Immigration & Diversity news headlines – May 29, 2012


A park could honour immigrants (Robert Vineberg, Winnipeg Free Press)
Mayor Sam Katz has suggested the parking lot opposite the Canadian Museum for Human Rights be used for a park in honour of Israel Asper. If this site is to become a park, I believe it should be dedicated to the countless immigrants who, since the Red River settlers two centuries ago, have built this city and this province. In the floor of St. Paul’s Cathedral in London, under the central dome, is inscribed in Latin, “If ye seek his monument, look around you.” Thus St. Paul’s is the monument to its architect, Christopher Wren.

Kenney’s ‘hatchet-job’ (Glen Armstrong, Welland Tribune)
Canada’s Minister of Immigration, Jason Kenney, did a hatchet-job on Francisco Rico-Martinez in your May 24 edition. In defending proposed changes to our immigration laws, our minister offers such pearls as, “… completely false and outrageously irresponsible claims …” and “… overheated, ideological rhetoric from special interest grroups …” This prompted me to dig into the background of Mr. Rico-Martinez, the object of Mr. Kenney’s venom. This man’s “special interest’ for many years has been to see justice done for immigrants. He is a humanitarian of wide renown. For Mr. Kenney to denigrate him so witheringly, so callously, tells me plenty about the minister. He, like many of Prime Minister Stephen Harper’s appointees, subscribes to the policy which sees attack as an integral form of defence. Mr. Kenney does not explain how this “special interest” man is so wrong, so outrageous. He simply denigrates him. By so doing, he reveals his own prejudices and disregard for a man whose humanitarian efforts as a human rights lawyer should be praised rather than ridiculed.

Career, education and settlement fair returns (Times of India)
Each year, thousands of immigrants arrive in Canada with great aspirations for themselves and their families. Settling in a new country can be a daunting endeavor, but Canadian Immigrant has offered support and guidance for newcomers for several years now. Due to the huge success of last year’s Career, Education and Settlement Fair, we are pleased to announce its return this June at the International Centre. This year, recruiters, educational institutions and settlement agencies will come together to provide migrants with strategies to upgrade their skills and network. Once again, attendees can look forward to top-notch speakers giving employment tips and strategies for the job search.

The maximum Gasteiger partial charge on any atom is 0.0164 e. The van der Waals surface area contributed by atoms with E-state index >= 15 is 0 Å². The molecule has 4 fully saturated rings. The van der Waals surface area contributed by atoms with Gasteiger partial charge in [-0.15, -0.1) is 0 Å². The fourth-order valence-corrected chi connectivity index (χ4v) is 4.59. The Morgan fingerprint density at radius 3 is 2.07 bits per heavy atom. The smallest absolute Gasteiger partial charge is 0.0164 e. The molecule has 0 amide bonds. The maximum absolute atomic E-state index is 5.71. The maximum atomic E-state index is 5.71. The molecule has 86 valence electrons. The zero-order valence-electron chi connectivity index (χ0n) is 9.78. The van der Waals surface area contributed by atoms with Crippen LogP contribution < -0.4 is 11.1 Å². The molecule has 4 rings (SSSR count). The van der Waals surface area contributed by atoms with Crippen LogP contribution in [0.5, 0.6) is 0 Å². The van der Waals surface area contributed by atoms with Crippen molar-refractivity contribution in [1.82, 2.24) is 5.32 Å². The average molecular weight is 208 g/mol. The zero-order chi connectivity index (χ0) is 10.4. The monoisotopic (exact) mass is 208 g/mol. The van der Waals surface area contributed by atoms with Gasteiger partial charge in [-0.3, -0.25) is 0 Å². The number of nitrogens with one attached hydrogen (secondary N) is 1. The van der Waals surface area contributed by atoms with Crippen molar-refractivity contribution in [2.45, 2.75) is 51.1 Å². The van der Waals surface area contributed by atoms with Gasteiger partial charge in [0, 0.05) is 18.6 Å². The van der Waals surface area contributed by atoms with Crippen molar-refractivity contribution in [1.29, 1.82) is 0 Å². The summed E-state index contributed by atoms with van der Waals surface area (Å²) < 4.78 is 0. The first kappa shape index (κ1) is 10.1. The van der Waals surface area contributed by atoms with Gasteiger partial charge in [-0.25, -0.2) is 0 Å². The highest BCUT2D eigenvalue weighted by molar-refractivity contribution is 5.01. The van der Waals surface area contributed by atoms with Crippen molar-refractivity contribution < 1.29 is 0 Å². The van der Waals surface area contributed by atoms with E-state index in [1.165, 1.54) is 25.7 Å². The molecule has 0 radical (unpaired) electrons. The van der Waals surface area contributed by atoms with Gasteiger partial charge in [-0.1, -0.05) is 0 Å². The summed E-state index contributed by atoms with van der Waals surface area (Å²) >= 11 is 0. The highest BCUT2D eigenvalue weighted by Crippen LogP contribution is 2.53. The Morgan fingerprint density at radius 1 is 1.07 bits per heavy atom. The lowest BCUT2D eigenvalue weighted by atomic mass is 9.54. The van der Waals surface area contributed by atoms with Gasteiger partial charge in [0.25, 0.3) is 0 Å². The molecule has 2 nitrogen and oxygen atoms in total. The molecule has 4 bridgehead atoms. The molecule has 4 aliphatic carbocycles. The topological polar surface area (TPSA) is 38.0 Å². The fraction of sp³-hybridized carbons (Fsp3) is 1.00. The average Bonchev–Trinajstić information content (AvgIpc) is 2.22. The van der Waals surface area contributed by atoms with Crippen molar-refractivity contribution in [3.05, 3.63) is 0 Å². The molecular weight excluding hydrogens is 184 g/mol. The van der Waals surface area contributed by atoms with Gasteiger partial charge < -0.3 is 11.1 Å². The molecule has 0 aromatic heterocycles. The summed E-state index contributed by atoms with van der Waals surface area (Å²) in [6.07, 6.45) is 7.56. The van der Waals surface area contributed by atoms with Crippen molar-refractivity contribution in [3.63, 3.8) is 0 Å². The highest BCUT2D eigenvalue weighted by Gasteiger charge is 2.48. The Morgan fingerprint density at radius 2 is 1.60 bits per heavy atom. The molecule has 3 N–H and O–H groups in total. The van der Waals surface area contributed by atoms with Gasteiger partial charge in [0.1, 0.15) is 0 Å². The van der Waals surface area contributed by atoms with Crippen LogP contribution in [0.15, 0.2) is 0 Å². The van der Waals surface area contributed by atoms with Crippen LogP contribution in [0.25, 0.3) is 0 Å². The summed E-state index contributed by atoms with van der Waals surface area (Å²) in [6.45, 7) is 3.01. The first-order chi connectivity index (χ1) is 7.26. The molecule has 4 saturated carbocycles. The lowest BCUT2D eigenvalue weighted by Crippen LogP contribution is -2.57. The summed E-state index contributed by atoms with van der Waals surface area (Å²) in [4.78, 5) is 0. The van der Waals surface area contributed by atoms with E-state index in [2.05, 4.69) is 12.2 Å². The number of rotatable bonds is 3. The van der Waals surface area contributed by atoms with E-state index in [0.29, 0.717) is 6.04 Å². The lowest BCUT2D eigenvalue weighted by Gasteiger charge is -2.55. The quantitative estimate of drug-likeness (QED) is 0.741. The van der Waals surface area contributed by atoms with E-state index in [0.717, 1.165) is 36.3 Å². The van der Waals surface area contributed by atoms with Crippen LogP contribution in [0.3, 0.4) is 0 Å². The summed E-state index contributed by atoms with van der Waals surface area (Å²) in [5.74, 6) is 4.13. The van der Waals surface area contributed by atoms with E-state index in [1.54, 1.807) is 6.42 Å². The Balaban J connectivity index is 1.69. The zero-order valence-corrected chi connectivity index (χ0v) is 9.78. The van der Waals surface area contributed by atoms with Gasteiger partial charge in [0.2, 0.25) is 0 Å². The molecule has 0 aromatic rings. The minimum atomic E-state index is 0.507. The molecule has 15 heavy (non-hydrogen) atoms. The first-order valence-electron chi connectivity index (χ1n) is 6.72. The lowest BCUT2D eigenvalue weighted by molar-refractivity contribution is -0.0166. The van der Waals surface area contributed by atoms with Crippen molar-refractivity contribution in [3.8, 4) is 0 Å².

Fitzroy Gordon beats all odds to launch G98.7 (Miho Takaya, Canadian Immigrant)
Little Fitzroy Gordon earned his first few dollars during his summer holidays when he was only nine years old — for helping his grandmother pull weeds at the Hope Botanical Gardens in Jamaica. While other kids his age would have spent the money on toys, he bought a pocket radio. He became attached to both the radio and his grandmother, and listened to the two keenly. “I grew up with my grandmother — my parents had migrated overseas and left me in the Caribbean,” remembers Gordon, now in his 50s. “And my grandmother always told me, ‘You never give up because you did not make it the first time. You just keep working hard until you are successful.’ That drive is in me until this day. I don’t give up at all.” He took his grandmother’s advice as gospel. If not, he would not be what he is today — founder, president, chief executive and station manager of G98.7, the most recent addition to Toronto’s FM radio signals.

Asian Heritage Month (CIC)
May is Asian Heritage Month. This acknowledges the long and rich history of Asian Canadians and their contributions to Canada. It also provides an opportunity for Canadians across the country to reflect on and celebrate the contributions of Canadians of Asian heritage to the growth and prosperity of Canada.

#CdnImm event #4 June 12 – Settlement & Housing (Settlement AtWork)
According to the research by Learning Enrichment Foundation and Fred Victor, “Among newcomers, homelessness occurs most often on the relative side of the spectrum and is almost entirely “hidden”. Newcomers tend to access informal networks before formal housing supports due to varying degrees of close community affiliation, shame at “being a burden on the system”, and the inaccessibility of housing supports. What is being done around the city to tackle this challenge? What is your input in improving accessibility of housing services for new Canadians? What services and resources are available and how to effectively use them? What can we learn from cross sector collaboration?

Diversity on bench ‘long way’ off (Kendyl Sebesta, Law Times)
Ontario still has “a long way to go” if it hopes to create a more culturally diverse bench in the next decade, says the head of the committee responsible for processing applications to the province’s judiciary.

Providing a ‘Pathway’ for immigrants (UWO)